Image

Book Review: Manners and Mutiny by Gail Carriger

Title: Manners and Mutiny

Author: Gail Carriger

Series: Finishing School #4

Genre: YA Urban Fantasy

Rating: 3.5/5 stars

The Overview: Lessons in the art of espionage aboard Mademoiselle Geraldine’s floating dirigible have become tedious without Sophronia’s sweet sootie Soap nearby. She would much rather be using her skills to thwart the dastardly Picklemen, yet her concerns about their wicked intentions are ignored, and now she’s not sure whom to trust. What does the brusque werewolf dewan know? On whose side is the ever-stylish vampire Lord Akeldama? Only one thing is certain: a large-scale plot is under way, and when it comes to fruition, Sophronia must be ready to save her friends, her school, and all of London from disaster–in decidedly dramatic fashion, of course. What will become of our proper young heroine when she puts her years of training to the test? -Goodreads

The Review:

I finally figured out what has been missing in this series.

It wasn’t until I got to this final book and found out where the story has been culminating to this whole time that I realized what the previous books were lacking: a plot arc.

Instead of having every book be self-contained with a satisfying mini arc, each one only served to progress one overall arc of the four book series. In every aspect, from the love interest to the external conflict, and even down to the big reveals of the story, nothing showed significant progress until the finale. Everything that came before was just set up. It’s a small wonder I finished each book feeling slightly unsatisfied. I’m glad I broke tradition and actually read all of these books back to back.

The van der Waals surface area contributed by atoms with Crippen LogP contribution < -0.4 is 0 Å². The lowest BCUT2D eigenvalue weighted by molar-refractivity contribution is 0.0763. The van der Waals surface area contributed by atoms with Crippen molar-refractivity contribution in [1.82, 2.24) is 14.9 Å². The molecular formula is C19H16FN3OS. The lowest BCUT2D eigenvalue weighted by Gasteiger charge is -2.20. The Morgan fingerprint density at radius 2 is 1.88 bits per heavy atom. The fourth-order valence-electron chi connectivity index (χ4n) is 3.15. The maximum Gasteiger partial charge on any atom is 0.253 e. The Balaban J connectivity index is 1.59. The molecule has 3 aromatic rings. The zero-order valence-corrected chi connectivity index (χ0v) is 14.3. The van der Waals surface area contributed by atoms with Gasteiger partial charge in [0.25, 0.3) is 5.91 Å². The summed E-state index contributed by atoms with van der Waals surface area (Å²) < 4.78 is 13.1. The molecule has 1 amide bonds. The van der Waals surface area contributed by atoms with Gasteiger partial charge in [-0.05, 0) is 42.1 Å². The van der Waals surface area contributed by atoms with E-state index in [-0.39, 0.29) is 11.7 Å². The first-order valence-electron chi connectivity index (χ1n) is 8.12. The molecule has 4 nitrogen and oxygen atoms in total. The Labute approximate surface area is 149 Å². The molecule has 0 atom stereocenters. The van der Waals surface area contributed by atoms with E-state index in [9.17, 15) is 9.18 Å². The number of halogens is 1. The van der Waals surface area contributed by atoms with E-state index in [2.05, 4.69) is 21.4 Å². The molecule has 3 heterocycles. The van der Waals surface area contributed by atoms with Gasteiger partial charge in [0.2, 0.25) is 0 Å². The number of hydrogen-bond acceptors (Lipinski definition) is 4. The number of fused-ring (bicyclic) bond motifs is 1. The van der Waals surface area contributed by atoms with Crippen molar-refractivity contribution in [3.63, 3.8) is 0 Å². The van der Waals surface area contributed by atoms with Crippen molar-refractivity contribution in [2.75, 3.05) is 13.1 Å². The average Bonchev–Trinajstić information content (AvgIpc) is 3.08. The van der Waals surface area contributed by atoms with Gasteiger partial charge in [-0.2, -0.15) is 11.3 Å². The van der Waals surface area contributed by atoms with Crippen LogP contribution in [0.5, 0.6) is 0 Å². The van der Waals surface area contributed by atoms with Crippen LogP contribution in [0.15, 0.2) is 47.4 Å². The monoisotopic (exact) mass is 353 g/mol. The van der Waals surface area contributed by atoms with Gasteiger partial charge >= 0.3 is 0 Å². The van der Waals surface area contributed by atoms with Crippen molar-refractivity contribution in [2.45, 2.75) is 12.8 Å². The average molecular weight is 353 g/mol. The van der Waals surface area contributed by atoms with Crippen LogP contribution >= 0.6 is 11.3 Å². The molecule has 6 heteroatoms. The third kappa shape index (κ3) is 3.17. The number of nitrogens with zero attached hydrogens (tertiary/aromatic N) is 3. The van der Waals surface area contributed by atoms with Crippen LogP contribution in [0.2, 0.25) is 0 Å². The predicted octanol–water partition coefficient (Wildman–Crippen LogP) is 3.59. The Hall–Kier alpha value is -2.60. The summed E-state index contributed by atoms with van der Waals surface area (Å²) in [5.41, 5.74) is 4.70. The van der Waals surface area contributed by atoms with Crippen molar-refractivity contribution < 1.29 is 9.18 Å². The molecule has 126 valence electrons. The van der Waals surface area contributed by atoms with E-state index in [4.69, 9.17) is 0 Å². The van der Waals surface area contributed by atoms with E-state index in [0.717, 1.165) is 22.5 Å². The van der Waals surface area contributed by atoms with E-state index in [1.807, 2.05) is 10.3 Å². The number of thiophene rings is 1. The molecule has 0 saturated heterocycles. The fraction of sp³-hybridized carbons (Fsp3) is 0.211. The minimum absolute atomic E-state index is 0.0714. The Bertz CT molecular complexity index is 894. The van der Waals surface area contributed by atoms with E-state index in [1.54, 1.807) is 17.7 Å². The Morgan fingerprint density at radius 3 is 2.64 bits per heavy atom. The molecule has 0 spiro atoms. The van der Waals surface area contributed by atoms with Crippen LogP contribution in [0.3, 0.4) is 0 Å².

Another thing that was missing was any sort of meaningful character growth. The main character ended up exactly where she started and had very little internal conflicts to work through in the series. This is probably one of the reasons I feel the characters and the series as a whole lacked depth. Heck, half the time I didn’t even understand her motive for the things she did, let alone a complex character exploration. While the culmination of the whole series was decent, the character development still left me wanting.

This is petty, but I found myself annoyed at the name choices for the characters. Sophronia just seems like a stupid name to me. Like something you’d name a posh little white dog. And for whatever reason, one of the love interests was called “Soap.” Stupid.

Overall the series was just meh – middle of the road for me. I loved the classroom stuff (espionage training!) even though there wasn’t much of it. I also really enjoyed the dynamics between Sophronia and her friends. This final book had some decent moments and kept my interest more than the previous books, but all the things I’ve detailed kept it from being memorable. That said, even with my issues, I find myself leaning slightly more positive than negative, so it’ll be a negotiable 3 stars for the series as a whole. Oddly I still have the same enthusiasm to continue with the next set of three books (Delightfully Deadly) and then onto the adult Parasol Protectorate series, as I’m eager to see how they compare and find out where everyone ends up now that I have all of this background story.

Recommendations; I’ll know more how to recommend this once I read the PP series, but for the moment, while this was a fun middle-of-the-road jaunt, it didn’t blow my skirt up. Had I read it without promise of the adult UF series, I probably would be dogging on it a little more, but right now it’s getting a pass until I can see if it amounts to anything. Stay tuned…

Other books you might like:

by Niki Hawkes

Thoughts? Leave a Comment:

Fill in your details below or click an icon to log in:

WordPress.com Logo

You are commenting using your WordPress.com account. Log Out /  Change )

Twitter picture

You are commenting using your Twitter account. Log Out /  Change )

Facebook photo

You are commenting using your Facebook account. Log Out /  Change )

Connecting to %s